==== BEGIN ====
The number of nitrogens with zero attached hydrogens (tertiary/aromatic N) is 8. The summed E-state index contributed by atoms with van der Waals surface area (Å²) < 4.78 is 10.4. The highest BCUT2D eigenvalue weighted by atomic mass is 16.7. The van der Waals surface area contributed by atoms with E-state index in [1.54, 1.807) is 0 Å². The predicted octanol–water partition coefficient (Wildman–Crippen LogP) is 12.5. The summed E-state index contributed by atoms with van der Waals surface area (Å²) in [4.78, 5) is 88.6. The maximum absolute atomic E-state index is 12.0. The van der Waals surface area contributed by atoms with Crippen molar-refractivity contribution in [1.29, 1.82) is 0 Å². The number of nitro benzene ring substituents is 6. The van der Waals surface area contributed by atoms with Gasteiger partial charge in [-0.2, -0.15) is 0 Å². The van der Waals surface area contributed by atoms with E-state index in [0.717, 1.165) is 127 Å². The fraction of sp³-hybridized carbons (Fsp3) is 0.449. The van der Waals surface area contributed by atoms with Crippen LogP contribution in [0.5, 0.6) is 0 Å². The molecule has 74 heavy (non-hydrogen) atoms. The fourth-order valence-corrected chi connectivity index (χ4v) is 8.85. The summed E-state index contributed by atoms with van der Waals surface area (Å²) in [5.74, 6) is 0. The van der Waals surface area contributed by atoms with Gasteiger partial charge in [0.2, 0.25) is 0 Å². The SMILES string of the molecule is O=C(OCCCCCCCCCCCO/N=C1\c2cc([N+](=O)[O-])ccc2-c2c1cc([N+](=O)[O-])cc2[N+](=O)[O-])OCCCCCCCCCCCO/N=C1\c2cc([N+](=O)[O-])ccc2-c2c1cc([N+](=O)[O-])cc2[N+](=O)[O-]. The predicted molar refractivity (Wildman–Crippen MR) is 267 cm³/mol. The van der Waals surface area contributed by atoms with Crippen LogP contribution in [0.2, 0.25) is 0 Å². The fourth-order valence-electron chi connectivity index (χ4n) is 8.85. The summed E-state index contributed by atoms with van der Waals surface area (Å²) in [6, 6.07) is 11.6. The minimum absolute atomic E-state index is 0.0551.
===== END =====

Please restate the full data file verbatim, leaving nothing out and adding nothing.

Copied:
The number of nitrogens with zero attached hydrogens (tertiary/aromatic N) is 8. The summed E-state index contributed by atoms with van der Waals surface area (Å²) < 4.78 is 10.4. The highest BCUT2D eigenvalue weighted by atomic mass is 16.7. The van der Waals surface area contributed by atoms with E-state index in [1.54, 1.807) is 0 Å². The predicted octanol–water partition coefficient (Wildman–Crippen LogP) is 12.5. The summed E-state index contributed by atoms with van der Waals surface area (Å²) in [4.78, 5) is 88.6. The maximum absolute atomic E-state index is 12.0. The van der Waals surface area contributed by atoms with Crippen molar-refractivity contribution in [1.29, 1.82) is 0 Å². The number of nitro benzene ring substituents is 6. The van der Waals surface area contributed by atoms with Gasteiger partial charge in [-0.2, -0.15) is 0 Å². The van der Waals surface area contributed by atoms with E-state index in [0.717, 1.165) is 127 Å². The fraction of sp³-hybridized carbons (Fsp3) is 0.449. The van der Waals surface area contributed by atoms with Crippen LogP contribution in [0.5, 0.6) is 0 Å². The molecule has 74 heavy (non-hydrogen) atoms. The fourth-order valence-corrected chi connectivity index (χ4v) is 8.85. The summed E-state index contributed by atoms with van der Waals surface area (Å²) in [5.74, 6) is 0. The van der Waals surface area contributed by atoms with Gasteiger partial charge in [0.2, 0.25) is 0 Å². The SMILES string of the molecule is O=C(OCCCCCCCCCCCO/N=C1\c2cc([N+](=O)[O-])ccc2-c2c1cc([N+](=O)[O-])cc2[N+](=O)[O-])OCCCCCCCCCCCO/N=C1\c2cc([N+](=O)[O-])ccc2-c2c1cc([N+](=O)[O-])cc2[N+](=O)[O-]. The predicted molar refractivity (Wildman–Crippen MR) is 267 cm³/mol. The van der Waals surface area contributed by atoms with Crippen LogP contribution in [0.2, 0.25) is 0 Å². The fourth-order valence-electron chi connectivity index (χ4n) is 8.85. The summed E-state index contributed by atoms with van der Waals surface area (Å²) in [6, 6.07) is 11.6. The minimum absolute atomic E-state index is 0.0551.